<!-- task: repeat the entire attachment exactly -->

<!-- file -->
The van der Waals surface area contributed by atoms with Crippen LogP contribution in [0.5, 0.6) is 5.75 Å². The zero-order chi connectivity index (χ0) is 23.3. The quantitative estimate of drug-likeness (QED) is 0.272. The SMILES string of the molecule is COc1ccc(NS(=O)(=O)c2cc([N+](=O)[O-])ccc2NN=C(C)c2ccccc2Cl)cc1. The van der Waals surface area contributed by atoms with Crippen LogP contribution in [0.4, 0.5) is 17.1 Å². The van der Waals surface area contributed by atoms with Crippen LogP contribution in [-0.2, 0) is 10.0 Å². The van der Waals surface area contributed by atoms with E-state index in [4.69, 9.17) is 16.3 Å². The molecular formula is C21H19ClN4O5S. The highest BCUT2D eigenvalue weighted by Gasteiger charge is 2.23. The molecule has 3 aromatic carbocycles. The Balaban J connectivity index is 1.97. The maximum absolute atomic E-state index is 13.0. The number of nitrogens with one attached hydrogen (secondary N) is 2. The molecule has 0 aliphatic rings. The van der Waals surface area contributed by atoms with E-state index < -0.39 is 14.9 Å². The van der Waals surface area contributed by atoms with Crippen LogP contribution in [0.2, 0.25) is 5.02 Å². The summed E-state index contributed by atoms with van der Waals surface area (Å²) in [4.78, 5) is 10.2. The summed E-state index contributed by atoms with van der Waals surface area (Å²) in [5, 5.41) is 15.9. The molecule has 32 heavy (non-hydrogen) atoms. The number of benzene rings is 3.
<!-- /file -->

The van der Waals surface area contributed by atoms with Crippen LogP contribution in [0.5, 0.6) is 5.75 Å². The zero-order chi connectivity index (χ0) is 23.3. The quantitative estimate of drug-likeness (QED) is 0.272. The SMILES string of the molecule is COc1ccc(NS(=O)(=O)c2cc([N+](=O)[O-])ccc2NN=C(C)c2ccccc2Cl)cc1. The van der Waals surface area contributed by atoms with Crippen LogP contribution in [0.4, 0.5) is 17.1 Å². The van der Waals surface area contributed by atoms with Crippen LogP contribution in [-0.2, 0) is 10.0 Å². The van der Waals surface area contributed by atoms with E-state index in [4.69, 9.17) is 16.3 Å². The molecular formula is C21H19ClN4O5S. The highest BCUT2D eigenvalue weighted by Gasteiger charge is 2.23. The molecule has 3 aromatic carbocycles. The Balaban J connectivity index is 1.97. The maximum absolute atomic E-state index is 13.0. The number of nitrogens with one attached hydrogen (secondary N) is 2. The molecule has 0 aliphatic rings. The van der Waals surface area contributed by atoms with E-state index < -0.39 is 14.9 Å². The van der Waals surface area contributed by atoms with Crippen LogP contribution in [0.2, 0.25) is 5.02 Å². The summed E-state index contributed by atoms with van der Waals surface area (Å²) in [4.78, 5) is 10.2. The summed E-state index contributed by atoms with van der Waals surface area (Å²) in [5, 5.41) is 15.9. The molecule has 32 heavy (non-hydrogen) atoms. The number of benzene rings is 3.